Insurance companies call in claims adjusters (including freelancers). Their aim can be to keep the compensation of the insurance customer within limits – in case of doubt perhaps combined with a success commission related to the savings of the insurer. When using agents to settle claims, this can also be achieved by their well-intentioned message that the insurer has declared release.

As a preventive measure, insured persons can be assisted by a private assessor they have commissioned themselves – although the cost of this may only end up increasing the damage initially. An own exact picture documentation of the damage and all damaged objects recommended by some insurers is of doubtful value in view of the possibilities of modern picture processing software – witnesses help, as far as they can remember then.


Opportunity for insurers to save themselves considerable expense in settling claims

Successfully, however, insurers can only declare the release of customers of insurance brokers and leave the advice to them. If the broker’s client then starts to repair the damage, the insurer, who is therefore not obliged to give advice, can always effectively invoke the broker’s failure to provide evidence and thus refuse benefits, insofar as the injured party can now no longer prove the damage. However, the broker’s liability due to the erroneous advice which caused this is then also in vain due to the lack of provable damage.


by Dr. Johannes Fiala and Dipl.-Math. Peter A. Schramm


published in (on 07/26/2021)


and (published 27/07/2021)


and (published in issue 08/2021 under the heading: Damage repair after floods and other damage)

and (published 07/28/2021 under the headline: Release by insurers to repair damage after floods

and other damages)


and (published 07/27/2021 under the headline: Underwriting Trap Doors in Claims Settlement).


and (published 07/27/2021 under the headline: Flood Damage: How Insurer’s Release Leads to Evidence Obstruction and Denial of Benefits).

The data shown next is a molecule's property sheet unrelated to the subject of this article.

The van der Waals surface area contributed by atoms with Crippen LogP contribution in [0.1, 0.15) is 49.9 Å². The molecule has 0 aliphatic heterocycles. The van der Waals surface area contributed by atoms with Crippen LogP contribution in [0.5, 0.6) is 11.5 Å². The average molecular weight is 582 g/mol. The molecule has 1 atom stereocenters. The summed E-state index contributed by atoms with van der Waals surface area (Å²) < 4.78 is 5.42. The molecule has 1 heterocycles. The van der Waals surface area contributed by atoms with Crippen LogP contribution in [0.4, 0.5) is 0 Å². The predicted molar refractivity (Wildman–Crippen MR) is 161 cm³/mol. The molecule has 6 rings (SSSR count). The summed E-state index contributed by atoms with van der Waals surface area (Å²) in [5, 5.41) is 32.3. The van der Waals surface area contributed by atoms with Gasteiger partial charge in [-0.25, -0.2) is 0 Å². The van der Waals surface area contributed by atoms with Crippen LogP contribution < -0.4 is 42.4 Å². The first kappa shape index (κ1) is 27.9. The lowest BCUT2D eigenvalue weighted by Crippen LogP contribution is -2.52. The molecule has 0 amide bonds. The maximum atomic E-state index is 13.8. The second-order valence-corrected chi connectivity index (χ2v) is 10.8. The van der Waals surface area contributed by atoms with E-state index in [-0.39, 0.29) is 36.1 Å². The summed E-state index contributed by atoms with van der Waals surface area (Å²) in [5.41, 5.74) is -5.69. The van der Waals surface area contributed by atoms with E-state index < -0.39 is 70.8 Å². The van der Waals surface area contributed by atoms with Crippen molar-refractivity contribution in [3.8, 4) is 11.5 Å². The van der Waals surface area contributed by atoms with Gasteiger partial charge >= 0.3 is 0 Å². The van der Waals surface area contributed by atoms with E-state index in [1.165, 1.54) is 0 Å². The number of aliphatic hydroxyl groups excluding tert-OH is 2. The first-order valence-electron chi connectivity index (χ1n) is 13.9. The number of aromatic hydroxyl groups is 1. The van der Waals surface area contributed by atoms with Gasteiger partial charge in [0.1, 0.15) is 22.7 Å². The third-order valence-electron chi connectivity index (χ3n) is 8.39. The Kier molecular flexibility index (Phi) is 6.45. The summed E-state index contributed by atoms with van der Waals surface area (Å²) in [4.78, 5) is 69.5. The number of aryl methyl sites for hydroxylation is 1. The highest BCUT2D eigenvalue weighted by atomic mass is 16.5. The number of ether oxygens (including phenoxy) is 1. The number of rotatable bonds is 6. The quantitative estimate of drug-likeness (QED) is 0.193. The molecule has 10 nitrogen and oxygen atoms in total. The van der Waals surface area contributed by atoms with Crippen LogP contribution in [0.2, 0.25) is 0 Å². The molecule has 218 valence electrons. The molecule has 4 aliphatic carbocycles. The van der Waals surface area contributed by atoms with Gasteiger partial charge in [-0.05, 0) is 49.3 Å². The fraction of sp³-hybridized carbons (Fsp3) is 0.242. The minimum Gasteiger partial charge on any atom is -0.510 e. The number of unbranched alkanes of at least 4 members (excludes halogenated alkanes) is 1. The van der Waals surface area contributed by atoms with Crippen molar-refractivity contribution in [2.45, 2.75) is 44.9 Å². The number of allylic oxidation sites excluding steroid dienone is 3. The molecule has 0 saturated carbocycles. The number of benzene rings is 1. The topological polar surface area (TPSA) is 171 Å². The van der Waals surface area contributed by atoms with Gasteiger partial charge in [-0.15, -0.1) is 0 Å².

and (published on 26.07.2021 under the heading: Claims settlement: release is not yet cost coverage)


and (published 26/07/2021)


and (published 07/26/2021 under the heading: How Release Leads to Evidence Obstruction and Denial of Benefits).


and (published 07/26/2021 under the heading: How Release Leads to Evidence Obstruction and Denial of Benefits).


and (published 07/26/2021 under the heading: How Release Leads to Evidence Obstruction and Denial of Benefits).


and (published 07/26/2021 under the heading: How Release Leads to Evidence Obstruction and Denial of Benefits).


and (published 07/26/2021 under the heading: How Release Leads to Evidence Obstruction and Denial of Benefits).


and (published in Farmer’s Gazette, 31 Week 2021, page 47 under the headline: When the water is gone again)

and (published in the Submissions Gazette No. 150 of 05.08.2021)

and (published in New Facts hotelintern of 30.07.2021, page 16 – 17 under the heading: The Devil in the Details – Release after Flood or Other Damage).

and (published in Nework-CareerEdition 8.2021, page 30 under the heading: Damage repair after floods and other damage)

and (published 06/08/2021 under the heading: The Evidentiary Defeat and Denial of Benefits).














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Dr. Johannes Fiala Dr. Johannes Fiala

Dr. Johannes Fiala ist seit mehr als 25 Jahren als Jurist und Rechts­anwalt mit eigener Kanzlei in München tätig. Er beschäftigt sich unter anderem intensiv mit den Themen Immobilien­wirtschaft, Finanz­recht sowie Steuer- und Versicherungs­recht. Die zahl­reichen Stationen seines beruf­lichen Werde­gangs ermöglichen es ihm, für seine Mandanten ganz­heitlich beratend und im Streit­fall juristisch tätig zu werden.